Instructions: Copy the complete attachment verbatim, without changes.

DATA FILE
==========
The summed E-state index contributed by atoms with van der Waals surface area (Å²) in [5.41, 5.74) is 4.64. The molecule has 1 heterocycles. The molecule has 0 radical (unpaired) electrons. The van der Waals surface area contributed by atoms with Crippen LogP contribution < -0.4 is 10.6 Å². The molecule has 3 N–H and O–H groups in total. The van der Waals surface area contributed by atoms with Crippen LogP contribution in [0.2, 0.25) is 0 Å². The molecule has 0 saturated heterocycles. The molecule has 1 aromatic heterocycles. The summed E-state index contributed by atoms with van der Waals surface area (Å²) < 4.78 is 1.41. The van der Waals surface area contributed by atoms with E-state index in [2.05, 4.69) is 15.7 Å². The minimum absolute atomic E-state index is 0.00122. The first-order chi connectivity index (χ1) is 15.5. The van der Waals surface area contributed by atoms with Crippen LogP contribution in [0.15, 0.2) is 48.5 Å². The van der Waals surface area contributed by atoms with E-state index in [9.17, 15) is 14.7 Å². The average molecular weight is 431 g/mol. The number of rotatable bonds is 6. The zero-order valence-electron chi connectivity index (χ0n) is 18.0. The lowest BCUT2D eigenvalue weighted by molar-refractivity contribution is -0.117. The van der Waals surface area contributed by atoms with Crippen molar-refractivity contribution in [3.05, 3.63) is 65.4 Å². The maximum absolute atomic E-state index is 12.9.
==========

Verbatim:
The summed E-state index contributed by atoms with van der Waals surface area (Å²) in [5.41, 5.74) is 4.64. The molecule has 1 heterocycles. The molecule has 0 radical (unpaired) electrons. The van der Waals surface area contributed by atoms with Crippen LogP contribution < -0.4 is 10.6 Å². The molecule has 3 N–H and O–H groups in total. The van der Waals surface area contributed by atoms with Crippen LogP contribution in [0.2, 0.25) is 0 Å². The molecule has 0 saturated heterocycles. The molecule has 1 aromatic heterocycles. The summed E-state index contributed by atoms with van der Waals surface area (Å²) < 4.78 is 1.41. The van der Waals surface area contributed by atoms with E-state index in [2.05, 4.69) is 15.7 Å². The minimum absolute atomic E-state index is 0.00122. The first-order chi connectivity index (χ1) is 15.5. The van der Waals surface area contributed by atoms with Crippen LogP contribution in [0.15, 0.2) is 48.5 Å². The van der Waals surface area contributed by atoms with E-state index in [9.17, 15) is 14.7 Å². The average molecular weight is 431 g/mol. The number of rotatable bonds is 6. The zero-order valence-electron chi connectivity index (χ0n) is 18.0. The lowest BCUT2D eigenvalue weighted by molar-refractivity contribution is -0.117. The van der Waals surface area contributed by atoms with Crippen molar-refractivity contribution in [3.05, 3.63) is 65.4 Å². The maximum absolute atomic E-state index is 12.9.